0 Members and 1 Guest are viewing this topic.
Physicists and astronomers are always banging on about 'escape velocity'. Only yesterday I heard one moaning that carrying satelites was so expensive because of the incredible velocity needed to escape the Earth's clutches. 7 miles per second, and all that. Why?Surely if a rocket is travelling in the right direction, regardless of how slow, eventually it will reach it's destination. In fact, why can't I build a gigantic pair of stepladders, tall enough to reach the moon, put a goldfish bowl on my head and spend the next ten years climbing to the moon? Once I got to the top I just need to wait for midnight and step off onto the moon's surface! This is a flippant, I know, but it illustrates my confusion about escape velocity.I can understand the relevance of escape velocity in the context of throwing something into space by using a giant catapult, for instance, but not when that object has it's own means of propulsion.So come on NASA. You don't need rocket propulsion. Just a large pair of stepladders!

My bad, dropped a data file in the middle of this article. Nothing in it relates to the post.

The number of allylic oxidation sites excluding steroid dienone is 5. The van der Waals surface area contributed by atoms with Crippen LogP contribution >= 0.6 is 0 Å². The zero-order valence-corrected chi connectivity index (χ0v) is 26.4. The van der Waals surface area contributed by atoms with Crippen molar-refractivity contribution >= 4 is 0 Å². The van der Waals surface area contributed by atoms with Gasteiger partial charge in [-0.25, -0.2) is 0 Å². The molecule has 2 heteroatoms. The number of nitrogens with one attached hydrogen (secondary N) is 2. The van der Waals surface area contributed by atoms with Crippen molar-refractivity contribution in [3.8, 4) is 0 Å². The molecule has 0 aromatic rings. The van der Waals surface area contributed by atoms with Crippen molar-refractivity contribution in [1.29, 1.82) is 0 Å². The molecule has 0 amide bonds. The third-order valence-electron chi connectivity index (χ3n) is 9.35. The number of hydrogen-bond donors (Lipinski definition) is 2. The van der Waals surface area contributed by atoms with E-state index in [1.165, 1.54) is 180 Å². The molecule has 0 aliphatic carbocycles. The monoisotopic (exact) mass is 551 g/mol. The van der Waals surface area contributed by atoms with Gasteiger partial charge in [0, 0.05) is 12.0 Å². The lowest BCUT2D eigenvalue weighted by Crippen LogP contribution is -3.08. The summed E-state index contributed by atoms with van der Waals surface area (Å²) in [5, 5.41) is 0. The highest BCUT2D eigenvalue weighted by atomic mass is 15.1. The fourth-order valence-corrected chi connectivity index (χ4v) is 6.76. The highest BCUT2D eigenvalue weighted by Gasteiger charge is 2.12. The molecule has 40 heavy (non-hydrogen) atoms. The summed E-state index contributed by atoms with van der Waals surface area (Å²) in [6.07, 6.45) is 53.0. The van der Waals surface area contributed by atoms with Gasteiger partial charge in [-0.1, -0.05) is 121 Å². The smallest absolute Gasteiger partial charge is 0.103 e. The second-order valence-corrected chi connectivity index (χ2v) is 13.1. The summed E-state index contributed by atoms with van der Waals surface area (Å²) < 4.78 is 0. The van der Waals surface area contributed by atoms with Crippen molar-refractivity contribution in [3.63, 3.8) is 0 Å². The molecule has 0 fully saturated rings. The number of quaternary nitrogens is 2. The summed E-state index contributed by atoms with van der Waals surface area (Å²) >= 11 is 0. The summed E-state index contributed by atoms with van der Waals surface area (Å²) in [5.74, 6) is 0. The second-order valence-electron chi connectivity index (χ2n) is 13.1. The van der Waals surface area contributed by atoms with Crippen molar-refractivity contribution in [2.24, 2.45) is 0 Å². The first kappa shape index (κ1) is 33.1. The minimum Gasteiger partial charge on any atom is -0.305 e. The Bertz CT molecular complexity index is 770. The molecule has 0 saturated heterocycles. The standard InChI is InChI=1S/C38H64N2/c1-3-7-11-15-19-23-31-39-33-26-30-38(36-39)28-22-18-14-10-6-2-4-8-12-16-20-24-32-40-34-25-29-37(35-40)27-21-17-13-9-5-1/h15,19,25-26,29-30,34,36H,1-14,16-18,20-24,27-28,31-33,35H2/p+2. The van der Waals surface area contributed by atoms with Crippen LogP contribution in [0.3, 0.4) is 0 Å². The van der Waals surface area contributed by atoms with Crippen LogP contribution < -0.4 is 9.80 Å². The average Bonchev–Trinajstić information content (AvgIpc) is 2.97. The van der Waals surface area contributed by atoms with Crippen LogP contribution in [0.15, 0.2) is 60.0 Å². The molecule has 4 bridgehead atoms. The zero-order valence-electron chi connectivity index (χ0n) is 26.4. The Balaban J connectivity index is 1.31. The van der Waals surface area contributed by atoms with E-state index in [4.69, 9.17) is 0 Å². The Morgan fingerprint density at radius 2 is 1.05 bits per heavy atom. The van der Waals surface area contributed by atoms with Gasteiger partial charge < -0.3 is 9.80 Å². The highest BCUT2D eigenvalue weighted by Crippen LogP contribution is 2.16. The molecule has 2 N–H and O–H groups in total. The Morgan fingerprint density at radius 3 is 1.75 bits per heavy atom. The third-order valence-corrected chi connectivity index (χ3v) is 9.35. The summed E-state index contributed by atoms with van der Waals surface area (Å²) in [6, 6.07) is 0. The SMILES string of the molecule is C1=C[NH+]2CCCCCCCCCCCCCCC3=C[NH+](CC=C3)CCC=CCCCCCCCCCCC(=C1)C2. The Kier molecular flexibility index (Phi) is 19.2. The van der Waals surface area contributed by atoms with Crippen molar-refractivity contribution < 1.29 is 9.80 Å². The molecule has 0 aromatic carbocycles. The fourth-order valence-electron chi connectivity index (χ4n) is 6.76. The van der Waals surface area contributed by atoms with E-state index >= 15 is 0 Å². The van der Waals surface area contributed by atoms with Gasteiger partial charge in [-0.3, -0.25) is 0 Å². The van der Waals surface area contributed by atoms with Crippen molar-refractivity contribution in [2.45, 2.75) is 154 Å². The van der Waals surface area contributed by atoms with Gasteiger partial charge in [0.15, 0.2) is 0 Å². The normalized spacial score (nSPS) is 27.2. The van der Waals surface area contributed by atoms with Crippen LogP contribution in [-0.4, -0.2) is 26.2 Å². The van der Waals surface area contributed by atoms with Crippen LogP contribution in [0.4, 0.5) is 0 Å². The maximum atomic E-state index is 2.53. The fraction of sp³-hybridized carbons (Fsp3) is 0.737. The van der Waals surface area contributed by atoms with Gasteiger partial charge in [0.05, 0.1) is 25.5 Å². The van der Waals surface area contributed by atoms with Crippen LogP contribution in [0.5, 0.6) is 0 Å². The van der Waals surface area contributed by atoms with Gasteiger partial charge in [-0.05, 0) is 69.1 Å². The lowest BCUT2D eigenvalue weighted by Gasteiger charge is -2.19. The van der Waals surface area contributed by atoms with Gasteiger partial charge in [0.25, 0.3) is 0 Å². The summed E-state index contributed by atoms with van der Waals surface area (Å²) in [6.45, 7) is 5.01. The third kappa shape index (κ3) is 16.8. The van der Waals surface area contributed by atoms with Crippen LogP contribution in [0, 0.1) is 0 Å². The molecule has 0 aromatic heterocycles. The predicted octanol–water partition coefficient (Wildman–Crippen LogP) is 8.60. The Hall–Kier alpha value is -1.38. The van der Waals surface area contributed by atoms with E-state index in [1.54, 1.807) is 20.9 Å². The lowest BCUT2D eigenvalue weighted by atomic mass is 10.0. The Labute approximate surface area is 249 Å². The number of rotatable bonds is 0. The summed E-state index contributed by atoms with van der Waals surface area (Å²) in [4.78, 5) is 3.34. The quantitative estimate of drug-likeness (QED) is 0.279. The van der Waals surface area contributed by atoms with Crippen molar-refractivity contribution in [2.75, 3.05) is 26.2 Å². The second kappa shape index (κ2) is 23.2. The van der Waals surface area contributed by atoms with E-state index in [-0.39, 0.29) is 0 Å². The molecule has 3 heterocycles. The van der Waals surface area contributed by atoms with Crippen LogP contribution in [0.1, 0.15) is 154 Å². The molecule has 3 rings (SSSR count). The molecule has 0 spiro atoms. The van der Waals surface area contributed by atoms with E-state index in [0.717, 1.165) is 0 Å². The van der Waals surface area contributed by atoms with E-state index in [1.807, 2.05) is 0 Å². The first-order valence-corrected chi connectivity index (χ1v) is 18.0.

Compare using a ladder to climb a skyscraper and using a rocket engine. The ladder wins on energy cost every time. But you have to build the ladder.
but even Mr Chem would have stop to rest at times while climbing it.
If you fell off the ladder at the top you would not fall anywhere you would be at geosynchronous height and float around the Earth once every 24 hours.
Do they need a space suit? Or else they might get cold feet.
Quote from: syhprum on 19/02/2009 07:10:03If you fell off the ladder at the top you would not fall anywhere you would be at geosynchronous height and float around the Earth once every 24 hours.Not unless you were at the right height when you let go.I suspect that most people would try to cling on to the ladder and would therefore fall "down "it.Excuse me while I run and hide behind coriolis forces.
All geosynchronous orbits have a semi-major axis of 42,164 km (26,199 mi). In fact, orbits [/url]